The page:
Blending Our Lives

My Passion – Wonderful Friends, Great Food, Awesome Wines

I have posted this before, but wanted to share it again.

What is it about wine that intrigues me so much? Maybe because it captivates so many of my senses.  Maybe because it is so connected to the culture and geography. Maybe because the process is so interesting. Maybe because there are so many varieties. Maybe because I just like the taste of it. Maybe it stirs up my soul.

May 20, 2007. Entering an urban warehouse, I confirmed through the spectacular sights and smells that I was inside the “open-house” of a custom crush winery. Immediately, I knew this spot was home; this was where I intended to make my first wine…this was why I came to California!  I searched for the head winemaker and, finding him, saw a long line of people ahead of me. Determined, I waited until I had my turn.

Finally, the long line subsided.  I stepped up and told my story, revealing what I wanted to do. I wanted to make an unoaked chardonnay. Listening to those words come out of my mouth, I felt my dream become a reality. I was going to make my own wine. I was actually talking about it…out loud.

After a bit, the winemaker asked me if I would be interested in working at the winery. That’s when my winemaking career all began…or was it?

At a young age, I watched my Italian grandfather make wine in his basement. I loved the smells in the single room where he created his magic. I was fascinated with each bottle, marked with masking tape telling the holder of the varietal. What is known as “tape wine” became treasured gifts to family and friends, gifts crafted with loving hands in the old world way. Visitors coming to this house were greeted at the kitchen table with wine and great Italian food.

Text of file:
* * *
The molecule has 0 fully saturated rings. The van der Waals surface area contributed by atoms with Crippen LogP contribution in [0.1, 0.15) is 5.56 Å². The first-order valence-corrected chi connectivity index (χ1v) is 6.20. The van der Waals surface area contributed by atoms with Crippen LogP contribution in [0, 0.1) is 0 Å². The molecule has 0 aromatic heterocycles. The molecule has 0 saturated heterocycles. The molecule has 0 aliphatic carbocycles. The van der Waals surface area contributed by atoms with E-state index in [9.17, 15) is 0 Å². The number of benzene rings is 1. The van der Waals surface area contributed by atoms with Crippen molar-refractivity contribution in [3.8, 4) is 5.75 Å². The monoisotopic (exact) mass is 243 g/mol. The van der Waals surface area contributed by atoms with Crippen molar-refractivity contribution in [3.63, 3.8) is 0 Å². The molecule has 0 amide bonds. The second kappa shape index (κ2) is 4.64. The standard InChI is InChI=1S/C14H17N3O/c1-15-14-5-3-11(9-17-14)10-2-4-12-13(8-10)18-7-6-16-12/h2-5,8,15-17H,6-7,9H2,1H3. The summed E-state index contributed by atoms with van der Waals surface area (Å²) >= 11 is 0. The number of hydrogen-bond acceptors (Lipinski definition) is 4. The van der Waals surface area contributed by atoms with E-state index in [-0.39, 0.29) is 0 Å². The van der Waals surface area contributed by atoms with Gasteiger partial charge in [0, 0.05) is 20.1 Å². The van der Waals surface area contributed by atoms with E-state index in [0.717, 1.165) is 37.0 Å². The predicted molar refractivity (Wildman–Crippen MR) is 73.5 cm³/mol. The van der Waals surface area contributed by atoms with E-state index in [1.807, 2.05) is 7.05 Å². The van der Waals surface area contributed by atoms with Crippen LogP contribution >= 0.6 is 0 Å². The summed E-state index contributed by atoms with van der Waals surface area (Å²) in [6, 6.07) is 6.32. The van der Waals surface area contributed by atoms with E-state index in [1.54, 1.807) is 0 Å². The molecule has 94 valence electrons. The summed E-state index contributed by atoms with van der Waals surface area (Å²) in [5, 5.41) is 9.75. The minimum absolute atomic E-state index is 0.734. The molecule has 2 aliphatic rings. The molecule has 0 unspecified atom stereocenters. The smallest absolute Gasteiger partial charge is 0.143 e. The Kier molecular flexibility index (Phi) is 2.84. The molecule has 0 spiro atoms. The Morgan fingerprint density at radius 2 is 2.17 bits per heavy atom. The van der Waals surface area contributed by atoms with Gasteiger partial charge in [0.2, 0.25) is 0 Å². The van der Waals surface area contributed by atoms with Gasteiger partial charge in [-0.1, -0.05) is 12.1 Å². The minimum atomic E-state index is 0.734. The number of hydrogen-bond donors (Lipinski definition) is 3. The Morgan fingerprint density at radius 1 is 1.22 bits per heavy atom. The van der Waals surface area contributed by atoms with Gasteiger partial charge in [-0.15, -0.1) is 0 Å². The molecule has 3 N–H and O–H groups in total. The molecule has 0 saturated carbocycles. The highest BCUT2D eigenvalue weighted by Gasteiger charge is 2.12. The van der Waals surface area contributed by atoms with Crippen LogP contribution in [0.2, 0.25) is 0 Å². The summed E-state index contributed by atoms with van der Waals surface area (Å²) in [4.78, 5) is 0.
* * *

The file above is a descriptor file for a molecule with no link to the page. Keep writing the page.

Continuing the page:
It was this life of hospitality that shaped me. The passion of making wine, community, and great Italian cooking was instilled in me at that kitchen table. It was there where I learned that growing, making, and sharing from my abundance of blessings was what life was all about.

Let’s say we are sitting here in my house and I am showing you how to blend wine. I have a 100 ml graduated cylinder and pipette. There are 5 wines in front us. ok class…let’s begin!

Wine is an intriguing liquid to say the least. What I want to talk about today is the art of blending. One of my favorite parts of winemaking.  Blending is used to maximize the expression of a wine. It can enhance aromas, color, texture, body and finish, making it a more well rounded and complex wine. The idea is to highlight each grape’s strength and compliment the other grapes being used in the blend.

For example: Merlot

Merlot can be used to give the wine a better aroma and make it seem fresher or smoother. Cab Franc or Cab Sauv are often added for structure or tannin to make a more powerful wine.

A Bordeaux blend (which you might be more familiar with) is often a blend of all or some of Cab Sauvignon, Merlot, Cab Franc, Malbec, and Petit Verdot. Cab Sauvignon adds intense aromatics and tannins. Merlot adds fruitiness and roundness. Cab Franc may add some herbal notes. Malbec may add a darker color or smoother palate. Petit Verdot may add structure. When one base wine is enhanced with other great wines, it enhances the base wine to make it a better wine than it was by itself.

There are times in our lives when we have tasted that perfectly balanced wine. We sit up and take notice right away as it crosses our taste buds – all is well with the world. Then there are those times when we pour a glass of wine that lacks balance, or integration. Much like our lives at times when we are bogged down with pressures at work, deadlines to meet, children’s activities we can’t keep up with, having to answer one more email, grocery shopping on our way home from work on Monday because we didn’t have time on Saturday – these are the things that fill our lives leaving us no room for what may enhance us.

I believe an integrated life is more of a blend than a balance. Blending occurs when we understand that all aspects of what I refer to as vocation, family, professional community, and spirituality – are equally important.